Steve Jobs and the Legacy of Katie Cotton: Reflecting on Apple’s PR Legend

Katie Cotton, the high-profile public relations expert who helped shape Apple’s image during her tenure as vice president of communications, passed away at the age of 57 last month on April 6.

A New York Times obituary for Cotton has been published nearly a month later and includes commentary from those that dealt directly with the former head of Apple PR under late co-founder Steve Jobs.

Cotton worked closely with Jobs to maintain a tightly controlled public relations strategy, promoting revolutionary products such as the iMac, iPhone, and iPad.

Well-known Walt Mossberg, a former technology columnist for The Wall Street Journal, said Cotton was “formidable and tough” and that Jobs trusted her implicitly.

Cotton was known for being protective of both Apple’s brand and Jobs, especially during his battle with pancreatic cancer. She was instrumental in crafting the company’s public image and controlling the media’s access to Jobs. She was known for her terse responses to reporters, but was willing to help when speaking off the record or on background, says the Times.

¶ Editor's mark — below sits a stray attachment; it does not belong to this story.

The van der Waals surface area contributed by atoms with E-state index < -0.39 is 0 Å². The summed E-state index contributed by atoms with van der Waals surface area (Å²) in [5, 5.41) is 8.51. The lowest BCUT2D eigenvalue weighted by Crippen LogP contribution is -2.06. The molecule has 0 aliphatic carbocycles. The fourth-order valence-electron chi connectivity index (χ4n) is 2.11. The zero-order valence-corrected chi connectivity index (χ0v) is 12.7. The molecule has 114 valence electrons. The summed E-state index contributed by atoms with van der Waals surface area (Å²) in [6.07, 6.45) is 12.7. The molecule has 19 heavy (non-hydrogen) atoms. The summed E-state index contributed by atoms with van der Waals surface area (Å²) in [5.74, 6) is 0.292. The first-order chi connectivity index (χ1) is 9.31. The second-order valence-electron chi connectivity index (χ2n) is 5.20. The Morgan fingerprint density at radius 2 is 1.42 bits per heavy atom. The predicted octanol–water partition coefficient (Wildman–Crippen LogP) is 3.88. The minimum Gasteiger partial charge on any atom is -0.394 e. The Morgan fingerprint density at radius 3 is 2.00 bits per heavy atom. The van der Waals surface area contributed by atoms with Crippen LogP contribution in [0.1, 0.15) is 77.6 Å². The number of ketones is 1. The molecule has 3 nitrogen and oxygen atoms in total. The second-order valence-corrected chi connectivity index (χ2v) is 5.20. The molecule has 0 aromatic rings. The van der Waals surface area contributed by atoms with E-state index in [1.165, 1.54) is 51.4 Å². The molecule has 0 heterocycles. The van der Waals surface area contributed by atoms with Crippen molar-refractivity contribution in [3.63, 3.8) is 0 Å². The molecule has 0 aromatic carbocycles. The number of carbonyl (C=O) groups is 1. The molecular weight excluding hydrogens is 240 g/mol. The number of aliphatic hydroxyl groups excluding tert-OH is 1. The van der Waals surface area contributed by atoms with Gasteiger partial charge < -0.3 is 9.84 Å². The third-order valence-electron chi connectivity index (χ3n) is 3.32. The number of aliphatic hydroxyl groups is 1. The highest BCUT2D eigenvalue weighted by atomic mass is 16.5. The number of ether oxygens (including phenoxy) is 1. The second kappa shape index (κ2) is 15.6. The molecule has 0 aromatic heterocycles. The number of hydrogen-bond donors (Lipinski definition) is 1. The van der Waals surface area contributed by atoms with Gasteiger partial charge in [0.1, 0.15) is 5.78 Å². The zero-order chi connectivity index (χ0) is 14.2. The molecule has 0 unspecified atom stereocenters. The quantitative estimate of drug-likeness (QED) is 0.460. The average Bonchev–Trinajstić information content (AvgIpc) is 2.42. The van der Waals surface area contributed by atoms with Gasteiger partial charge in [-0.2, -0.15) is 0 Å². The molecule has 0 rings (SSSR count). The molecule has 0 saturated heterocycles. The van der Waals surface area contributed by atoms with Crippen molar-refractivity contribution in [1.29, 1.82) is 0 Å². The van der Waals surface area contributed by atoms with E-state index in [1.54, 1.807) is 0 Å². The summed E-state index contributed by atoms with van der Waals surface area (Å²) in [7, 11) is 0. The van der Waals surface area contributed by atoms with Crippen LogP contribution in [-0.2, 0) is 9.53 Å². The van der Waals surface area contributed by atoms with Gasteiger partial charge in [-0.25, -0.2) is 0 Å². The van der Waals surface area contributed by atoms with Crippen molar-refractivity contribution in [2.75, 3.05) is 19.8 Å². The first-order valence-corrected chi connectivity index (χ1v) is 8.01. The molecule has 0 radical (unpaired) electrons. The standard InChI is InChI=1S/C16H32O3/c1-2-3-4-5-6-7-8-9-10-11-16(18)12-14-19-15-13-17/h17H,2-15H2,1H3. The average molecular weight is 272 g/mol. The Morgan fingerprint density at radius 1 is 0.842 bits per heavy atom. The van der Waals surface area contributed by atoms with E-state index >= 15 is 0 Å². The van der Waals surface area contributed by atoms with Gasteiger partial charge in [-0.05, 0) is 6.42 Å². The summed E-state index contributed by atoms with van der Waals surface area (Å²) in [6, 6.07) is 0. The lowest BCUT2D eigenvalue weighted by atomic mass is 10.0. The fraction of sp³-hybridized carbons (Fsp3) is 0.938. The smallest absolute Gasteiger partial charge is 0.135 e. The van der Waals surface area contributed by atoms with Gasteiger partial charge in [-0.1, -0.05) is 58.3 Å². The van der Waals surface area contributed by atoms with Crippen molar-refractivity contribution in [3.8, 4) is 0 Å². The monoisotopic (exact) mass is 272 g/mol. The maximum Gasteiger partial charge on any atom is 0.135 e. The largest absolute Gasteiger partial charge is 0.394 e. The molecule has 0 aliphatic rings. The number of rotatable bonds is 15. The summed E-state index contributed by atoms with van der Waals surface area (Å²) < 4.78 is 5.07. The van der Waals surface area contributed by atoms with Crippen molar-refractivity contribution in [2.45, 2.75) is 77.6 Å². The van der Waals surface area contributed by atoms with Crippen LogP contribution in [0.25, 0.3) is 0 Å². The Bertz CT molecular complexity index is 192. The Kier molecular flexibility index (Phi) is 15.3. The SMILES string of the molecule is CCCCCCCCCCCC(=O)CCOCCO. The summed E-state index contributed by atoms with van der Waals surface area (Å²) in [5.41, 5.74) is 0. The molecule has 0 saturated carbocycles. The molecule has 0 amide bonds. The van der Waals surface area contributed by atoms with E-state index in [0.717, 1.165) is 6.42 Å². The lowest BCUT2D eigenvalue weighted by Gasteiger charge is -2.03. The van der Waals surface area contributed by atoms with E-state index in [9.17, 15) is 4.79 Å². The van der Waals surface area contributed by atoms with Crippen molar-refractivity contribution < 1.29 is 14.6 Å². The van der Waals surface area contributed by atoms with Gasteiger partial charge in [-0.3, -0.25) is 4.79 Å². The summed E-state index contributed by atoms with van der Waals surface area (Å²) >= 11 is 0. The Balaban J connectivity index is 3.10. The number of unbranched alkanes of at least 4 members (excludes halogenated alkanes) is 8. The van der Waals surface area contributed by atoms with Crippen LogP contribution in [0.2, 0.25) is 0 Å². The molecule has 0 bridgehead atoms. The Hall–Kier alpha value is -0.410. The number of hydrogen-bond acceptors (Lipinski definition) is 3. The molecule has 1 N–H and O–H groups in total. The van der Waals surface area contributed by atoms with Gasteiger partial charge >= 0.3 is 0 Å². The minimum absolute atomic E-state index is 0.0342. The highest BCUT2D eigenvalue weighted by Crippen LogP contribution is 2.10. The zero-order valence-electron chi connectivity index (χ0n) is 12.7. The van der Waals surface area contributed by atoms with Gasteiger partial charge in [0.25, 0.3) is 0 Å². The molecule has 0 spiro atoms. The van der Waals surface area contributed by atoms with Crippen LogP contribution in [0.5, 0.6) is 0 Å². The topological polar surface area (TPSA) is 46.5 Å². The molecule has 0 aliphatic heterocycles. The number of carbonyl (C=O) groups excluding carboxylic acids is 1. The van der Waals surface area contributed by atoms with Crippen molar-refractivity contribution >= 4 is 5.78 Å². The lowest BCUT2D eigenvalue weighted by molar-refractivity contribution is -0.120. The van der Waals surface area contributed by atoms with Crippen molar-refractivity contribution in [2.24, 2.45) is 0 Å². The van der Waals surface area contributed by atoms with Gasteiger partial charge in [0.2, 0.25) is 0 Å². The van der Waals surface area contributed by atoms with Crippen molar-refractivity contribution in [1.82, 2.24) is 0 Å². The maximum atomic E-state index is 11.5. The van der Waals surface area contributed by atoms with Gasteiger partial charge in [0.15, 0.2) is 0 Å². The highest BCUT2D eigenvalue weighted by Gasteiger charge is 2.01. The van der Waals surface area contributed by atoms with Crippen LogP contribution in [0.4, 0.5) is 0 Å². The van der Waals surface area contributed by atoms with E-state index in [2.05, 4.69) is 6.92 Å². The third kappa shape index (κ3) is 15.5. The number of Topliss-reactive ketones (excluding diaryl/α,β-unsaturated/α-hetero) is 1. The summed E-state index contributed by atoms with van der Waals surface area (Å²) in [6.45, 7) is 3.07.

One anecdote related to Jobs includes a moment when Cotton invited Newsweek reporter Katie Hafner to watch the first commercial in Apple’s “Think Different” advertising campaign alongside Jobs. Hafner recalled that Jobs was moved to tears by the commercial, showcasing Cotton’s ability to provide access to the legendary CEO.

A former managing editor of Time magazine, Richard Stengel, said that Jobs “would call me five or six times in a day to tell me I should do a story or not.” Cotton would then “frequently call right after and gently apologize or pull back something he had said.” Stengel added, “She was very loyal, but she saw him in an unvarnished way.”

Cotton continued to work at Apple until Jobs’s death, subsequently working with his successor, Tim Cook, until her retirement in 2014.

Greg Joswiak, Apple’s senior vice president of marketing, praised Cotton’s impact on the company, stating, “When Steve came back, he didn’t just put key engineers in place. He put the right people in place to lead us around the company, and Katie was a big part of that.”

Last month, Apple reacted to Cotton’s passing by saying, “We’re deeply saddened by Katie’s passing,” adding, “She was an extraordinary person and she made countless contributions over the course of her two-decade career at Apple. Our thoughts are with her loved ones and everyone who had the opportunity to work with her.”

You can check out the full obituary on Katie Cotton over at The New York Times.